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Crowns

A Dental Crown is a type of dental restoration which completely caps or encircles a tooth or dental implant. They are typically bonded to the tooth using dental cement. Crowns can be made from many materials, which are usually fabricated using a dental lab. Crowns are often used to improve the strength or appearance of teeth. While inarguably beneficial to dental health, the procedure and materials can be relatively expensive.

The most common method of crowning a tooth involves using a dental impression of a prepared tooth by a dentist to fabricate the crown outside of the mouth. The crown can then be inserted at a subsequent dental appointment. Using this method of tooth restoration allows use of strong restorative materials requiring time consuming fabrication methods requiring intense heat, such as casting metal or firing porcelain which would not be possible to complete inside the mouth.

Why Choose a Dental Crown?

Dr. Knight may recommend a crown on a tooth that has too much decay to restore with a filling. A dental crown may also be placed on a properly integrated dental implant. Dental crowns are recommended to restore the function and appearance of a tooth that has undergone Root Canal Therapy (RCT).

Although there may be enough tooth structure remaining after a root canal to restore the tooth with an intracoronal restoration, this is not suggested in most teeth. The vitality of a tooth is remarkable in its ability to provide the tooth with the strength and durability it needs to function properly in biting and chewing. The living tooth structure is surprisingly resilient and can sustain considerable abuse without fracturing.

Consequently, after RCT is performed, a tooth becomes extremely brittle and is significantly weaker than the adjoining teeth. Fractures of endodontically treated teeth increase considerably in the posterior teeth (i.e. molars and premolars) when cuspal protection is not provided with a crown. Posterior teeth should, in almost all situations, be crowned after undergoing RCT to provide for proper protection from fracture.

Who is a Candidate for Dental Crowns?

This treatment is designed for patients that need a dental restoration when a large cavity threatens the ongoing health of a tooth or if a portion of the tooth has been broken, fractured or had treatment with root canal therapy.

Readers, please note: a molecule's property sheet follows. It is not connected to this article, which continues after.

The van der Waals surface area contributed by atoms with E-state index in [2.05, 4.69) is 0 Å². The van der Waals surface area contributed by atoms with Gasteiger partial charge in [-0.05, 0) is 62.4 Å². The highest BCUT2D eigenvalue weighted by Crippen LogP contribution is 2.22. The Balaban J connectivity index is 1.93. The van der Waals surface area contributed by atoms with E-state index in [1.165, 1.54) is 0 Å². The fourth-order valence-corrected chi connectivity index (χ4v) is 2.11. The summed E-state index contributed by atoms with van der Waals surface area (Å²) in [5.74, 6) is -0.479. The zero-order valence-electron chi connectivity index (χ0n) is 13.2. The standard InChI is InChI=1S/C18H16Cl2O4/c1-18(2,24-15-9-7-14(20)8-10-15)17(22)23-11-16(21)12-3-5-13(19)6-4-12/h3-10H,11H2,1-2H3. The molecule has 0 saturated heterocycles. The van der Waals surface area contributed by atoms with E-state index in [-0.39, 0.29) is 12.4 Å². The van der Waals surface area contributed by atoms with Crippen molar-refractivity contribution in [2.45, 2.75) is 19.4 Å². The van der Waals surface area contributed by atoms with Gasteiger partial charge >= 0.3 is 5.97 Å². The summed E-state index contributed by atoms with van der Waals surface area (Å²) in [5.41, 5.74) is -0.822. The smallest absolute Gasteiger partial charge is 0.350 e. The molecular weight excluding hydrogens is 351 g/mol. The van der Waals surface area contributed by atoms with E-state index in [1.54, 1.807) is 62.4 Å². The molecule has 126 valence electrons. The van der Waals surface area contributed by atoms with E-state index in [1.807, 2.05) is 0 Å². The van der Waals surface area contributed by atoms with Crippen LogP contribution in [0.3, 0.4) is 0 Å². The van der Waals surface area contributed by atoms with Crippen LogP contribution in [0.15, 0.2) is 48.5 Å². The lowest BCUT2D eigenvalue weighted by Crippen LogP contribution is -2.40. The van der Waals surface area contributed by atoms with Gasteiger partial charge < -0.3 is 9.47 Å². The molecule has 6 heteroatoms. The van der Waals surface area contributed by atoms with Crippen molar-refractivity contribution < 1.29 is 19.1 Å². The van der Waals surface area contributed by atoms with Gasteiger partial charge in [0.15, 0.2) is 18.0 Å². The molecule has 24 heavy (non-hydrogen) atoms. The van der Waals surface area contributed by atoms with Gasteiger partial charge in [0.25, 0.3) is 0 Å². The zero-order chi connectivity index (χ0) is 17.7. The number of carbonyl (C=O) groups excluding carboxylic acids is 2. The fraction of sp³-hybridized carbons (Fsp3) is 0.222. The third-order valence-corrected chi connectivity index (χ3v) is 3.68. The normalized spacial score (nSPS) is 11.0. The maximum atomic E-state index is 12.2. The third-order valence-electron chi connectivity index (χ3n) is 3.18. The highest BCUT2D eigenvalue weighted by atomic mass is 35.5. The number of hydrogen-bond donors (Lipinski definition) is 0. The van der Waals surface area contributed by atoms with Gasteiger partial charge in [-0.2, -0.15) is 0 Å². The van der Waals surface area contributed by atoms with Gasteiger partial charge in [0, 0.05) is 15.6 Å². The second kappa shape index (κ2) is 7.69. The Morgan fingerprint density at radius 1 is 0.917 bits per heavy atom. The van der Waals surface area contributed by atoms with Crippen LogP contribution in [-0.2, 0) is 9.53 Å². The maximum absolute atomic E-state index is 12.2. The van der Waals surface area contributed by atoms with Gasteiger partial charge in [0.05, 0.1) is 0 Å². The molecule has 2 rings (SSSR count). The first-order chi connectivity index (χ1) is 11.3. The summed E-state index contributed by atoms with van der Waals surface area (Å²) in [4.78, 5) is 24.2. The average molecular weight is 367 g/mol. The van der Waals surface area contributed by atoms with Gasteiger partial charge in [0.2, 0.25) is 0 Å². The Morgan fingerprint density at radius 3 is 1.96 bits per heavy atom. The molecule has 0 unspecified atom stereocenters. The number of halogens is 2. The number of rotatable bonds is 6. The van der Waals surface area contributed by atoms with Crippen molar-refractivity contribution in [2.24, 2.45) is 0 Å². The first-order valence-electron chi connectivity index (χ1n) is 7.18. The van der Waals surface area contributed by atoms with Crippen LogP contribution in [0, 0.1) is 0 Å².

Some patients may want to improve their smile with cosmetic dentistry by having crowns placed to help them feel and look their best.

Tooth Preparation Procedures:

Preparation of a tooth for a crown involves permanently removing much of the tooth’s original structure, including portions that might still be healthy and structurally sound. All currently available materials for making crowns are not as good as healthy, natural tooth structure, so teeth should only be crowned when an oral health-care professional has evaluated the tooth and decided that the overall value of the crown will outweigh the disadvantage of needing to remove some healthy parts of the tooth.

Traditionally more than one visit is required to complete crown work, the additional time required for the procedure can be a disadvantage; however, the increased benefits of such a restoration will generally offset these considerations.

Kinds of Dental Crown Restorations Porcelain or Ceramic crown restorationsThese have traditionally been made off-site in a dental laboratory. This method of fabrication involves molds and temporary crowns, but can yield quite beautiful results. Processed at high temperatures and pressed, polished, or milled and include porcelains, glasses, and glass-ceramics.

Gold crown restorations: Because of the expansion properties, the relatively similar material costs, and the aesthetic benefits, many patients may choose to have their crown fabricated with gold. Gold crowns can add strength to molars that all-ceramic crowns cannot. They are often more expensive and follow the market value of gold.

PFM (porcelain fused to metal) crown restorations: This is a standard crown with a base metal, noble metal, or high noble metal underneath and porcelain exterior. This type of crown is often used for the added strength the metal gives and the aesthetically pleasing appearance of the tooth colored porcelain.

Stainless Steel crown restorations: This type of crown is considered a temporary or provisional crown to be utilized as an interim restoration of at least six months duration during restorative treatment to allow adequate time for healing or completion of other procedures.

More information about Dental Crown Restoration

It is important to bear in mind that it is usually the damage to a tooth that dictates the need for a crown, and alternative treatments are usually less effective.  However, it is also important to realize that even when risks and benefits are objectively analyzed, their significance depends on the priorities of the patient.

Phone Number: 801.731.3200

Some of the information was taken from Wikipedia

 

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Samuel D. Knight, DDS

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